Her Campus Logo Her Campus Logo
matteo catanese PI8Hk 3ZcCU unsplash?width=719&height=464&fit=crop&auto=webp
matteo catanese PI8Hk 3ZcCU unsplash?width=398&height=256&fit=crop&auto=webp
/ Unsplash

Epitaphs of the Great War

This article is written by a student writer from the Her Campus at U Vic chapter.

November 11, 2019 marks 101 years since the end of the Great War. The topic of war is something that, for the vast majority of us, we learn through our history books. We spend painstaking hours trying to remember which general lead what army; the significance of each battle the Canadians, Australians, French, British or other allied forces fought in; and the different technological advances that came about as a result of the war. 


Many of us may be able to recite the countries of the Triple Entente or Triple Alliance, when the Canadian Expeditionary Force was first led by a Canadian general (Sir Arthur Currie at Hill 70), or when mustard gas was first employed as a war tactic (the second battle of Ypres). However, what history books and history class often fail to teach us, or remind us of, is the basic humanity of the Great War. Thus Remembrance Day serves as such an important reminder for us to reflect, empathize and honour all of those who left their regular lives to fight in the Great War and who paid the ultimate sacrifice.


Immediately following the Great War, the sacrifice made by these men was honoured and commemorated through various monuments and memorial sites. Soldiers belonging to the commonwealth were honoured in cemeteries built by the Commonwealth War Graves Commission, at the time known as the Imperial War Graves Commission. Family members of the soldiers were given the chance to choose an epitaph or inscription to be carved on the headstone of their loved one. These epitaphs capture both the sentiment that drove many soldiers to fight in the Great War and most of all the love that family members felt for those they lost. 


I have had the privilege and honour of working in the North of France at both the Canadian National Vimy Memorial and the Beaumont-Hamel Newfoundland Memorial as an interpretive guide. Below are photos taken by myself and co-workers of some of the most striking epitaphs. As you read them take time to reflect and honour each of these men who made the ultimate sacrifice.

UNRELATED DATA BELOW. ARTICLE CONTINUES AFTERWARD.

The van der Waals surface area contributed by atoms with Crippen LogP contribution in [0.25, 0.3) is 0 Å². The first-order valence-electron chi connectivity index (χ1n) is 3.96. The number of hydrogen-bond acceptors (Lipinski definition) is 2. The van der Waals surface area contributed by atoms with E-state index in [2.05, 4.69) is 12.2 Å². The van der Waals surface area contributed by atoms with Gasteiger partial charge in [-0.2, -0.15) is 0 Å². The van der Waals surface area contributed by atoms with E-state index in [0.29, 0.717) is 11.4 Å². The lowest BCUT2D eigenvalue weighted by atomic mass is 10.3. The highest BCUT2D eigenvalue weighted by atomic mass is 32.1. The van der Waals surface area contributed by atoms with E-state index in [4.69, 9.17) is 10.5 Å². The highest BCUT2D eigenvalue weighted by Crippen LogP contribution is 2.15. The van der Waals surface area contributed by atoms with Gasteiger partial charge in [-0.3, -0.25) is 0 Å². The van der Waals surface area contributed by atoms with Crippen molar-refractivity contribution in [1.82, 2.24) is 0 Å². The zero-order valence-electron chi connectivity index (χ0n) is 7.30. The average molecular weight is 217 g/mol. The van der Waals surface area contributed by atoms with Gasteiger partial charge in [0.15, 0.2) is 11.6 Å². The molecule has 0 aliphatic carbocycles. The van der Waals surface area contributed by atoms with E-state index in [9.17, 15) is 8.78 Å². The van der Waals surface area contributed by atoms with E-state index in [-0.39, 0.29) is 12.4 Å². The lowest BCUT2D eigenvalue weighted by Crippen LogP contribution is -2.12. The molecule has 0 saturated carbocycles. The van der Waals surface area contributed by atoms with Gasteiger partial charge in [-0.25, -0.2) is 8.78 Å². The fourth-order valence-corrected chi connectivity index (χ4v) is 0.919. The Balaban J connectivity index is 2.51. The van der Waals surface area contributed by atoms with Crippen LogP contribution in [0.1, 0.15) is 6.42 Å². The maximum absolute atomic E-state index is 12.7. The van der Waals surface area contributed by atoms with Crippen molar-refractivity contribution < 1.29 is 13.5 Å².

Pte. J. MC Farlane – Greater love hath no man than he who gives all


Pte. W.J Carpenter – Our hearts are buried here with our boy who died so that the world should be free


Second Lte S.S Gemmell – Thou hast no sorrow in thy song no winter in thy year


Sgt. J. Wilkinson – Daddy only those who have loved and lost can understand


Pte. J.J Morier– Your memory like the ivy clings


Photo credits: Louisa Simmons and Rory Ngah

Kate is a linguistics major at the University of Victoria. Although she is only 22 years old, Kate is truly a granny at heart. She could not imagine a world in which sweaters, dogs, coffee, and brunch did not exist. In her spare time Kate likes to create inspirational quotes to live by. Her quote of the moment is "Life is a party and I have the streamers!"
Meet Rachel Watson! Originally from Prince George, she moved to Victoria to start her undergraduate degree in 2016 and is now in her fourth year. Rachel's major is linguistics and she is pursuing a minor in psychology. She is elated to be one of the two Campus Correspondents for her lovely chapter at the University of Victoria.